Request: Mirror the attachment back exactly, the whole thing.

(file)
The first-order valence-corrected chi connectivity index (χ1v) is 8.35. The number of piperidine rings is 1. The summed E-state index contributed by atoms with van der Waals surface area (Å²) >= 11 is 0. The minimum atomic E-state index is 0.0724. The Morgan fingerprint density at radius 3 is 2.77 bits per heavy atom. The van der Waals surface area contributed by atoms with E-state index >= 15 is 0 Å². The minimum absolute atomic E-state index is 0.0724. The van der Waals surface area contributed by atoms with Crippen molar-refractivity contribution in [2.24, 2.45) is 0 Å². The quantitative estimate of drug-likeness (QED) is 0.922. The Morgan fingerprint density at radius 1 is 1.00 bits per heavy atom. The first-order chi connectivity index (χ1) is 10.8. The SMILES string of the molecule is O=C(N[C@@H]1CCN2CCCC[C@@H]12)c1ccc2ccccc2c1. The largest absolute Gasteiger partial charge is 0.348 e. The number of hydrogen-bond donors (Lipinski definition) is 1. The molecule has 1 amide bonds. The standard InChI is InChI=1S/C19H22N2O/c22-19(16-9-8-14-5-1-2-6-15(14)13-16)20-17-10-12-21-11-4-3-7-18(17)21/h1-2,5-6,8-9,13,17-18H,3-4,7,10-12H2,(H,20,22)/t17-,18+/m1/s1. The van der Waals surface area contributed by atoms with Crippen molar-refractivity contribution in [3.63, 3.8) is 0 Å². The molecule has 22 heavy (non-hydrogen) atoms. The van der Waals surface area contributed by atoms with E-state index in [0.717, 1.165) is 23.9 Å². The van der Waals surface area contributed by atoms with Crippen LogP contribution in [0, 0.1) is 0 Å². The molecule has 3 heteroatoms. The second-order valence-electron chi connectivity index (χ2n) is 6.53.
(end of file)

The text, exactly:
The first-order valence-corrected chi connectivity index (χ1v) is 8.35. The number of piperidine rings is 1. The summed E-state index contributed by atoms with van der Waals surface area (Å²) >= 11 is 0. The minimum atomic E-state index is 0.0724. The Morgan fingerprint density at radius 3 is 2.77 bits per heavy atom. The van der Waals surface area contributed by atoms with E-state index >= 15 is 0 Å². The minimum absolute atomic E-state index is 0.0724. The van der Waals surface area contributed by atoms with Crippen molar-refractivity contribution in [2.24, 2.45) is 0 Å². The quantitative estimate of drug-likeness (QED) is 0.922. The Morgan fingerprint density at radius 1 is 1.00 bits per heavy atom. The first-order chi connectivity index (χ1) is 10.8. The SMILES string of the molecule is O=C(N[C@@H]1CCN2CCCC[C@@H]12)c1ccc2ccccc2c1. The largest absolute Gasteiger partial charge is 0.348 e. The number of hydrogen-bond donors (Lipinski definition) is 1. The molecule has 1 amide bonds. The standard InChI is InChI=1S/C19H22N2O/c22-19(16-9-8-14-5-1-2-6-15(14)13-16)20-17-10-12-21-11-4-3-7-18(17)21/h1-2,5-6,8-9,13,17-18H,3-4,7,10-12H2,(H,20,22)/t17-,18+/m1/s1. The van der Waals surface area contributed by atoms with Crippen molar-refractivity contribution in [3.63, 3.8) is 0 Å². The molecule has 22 heavy (non-hydrogen) atoms. The van der Waals surface area contributed by atoms with E-state index in [0.717, 1.165) is 23.9 Å². The van der Waals surface area contributed by atoms with Crippen LogP contribution in [0, 0.1) is 0 Å². The molecule has 3 heteroatoms. The second-order valence-electron chi connectivity index (χ2n) is 6.53.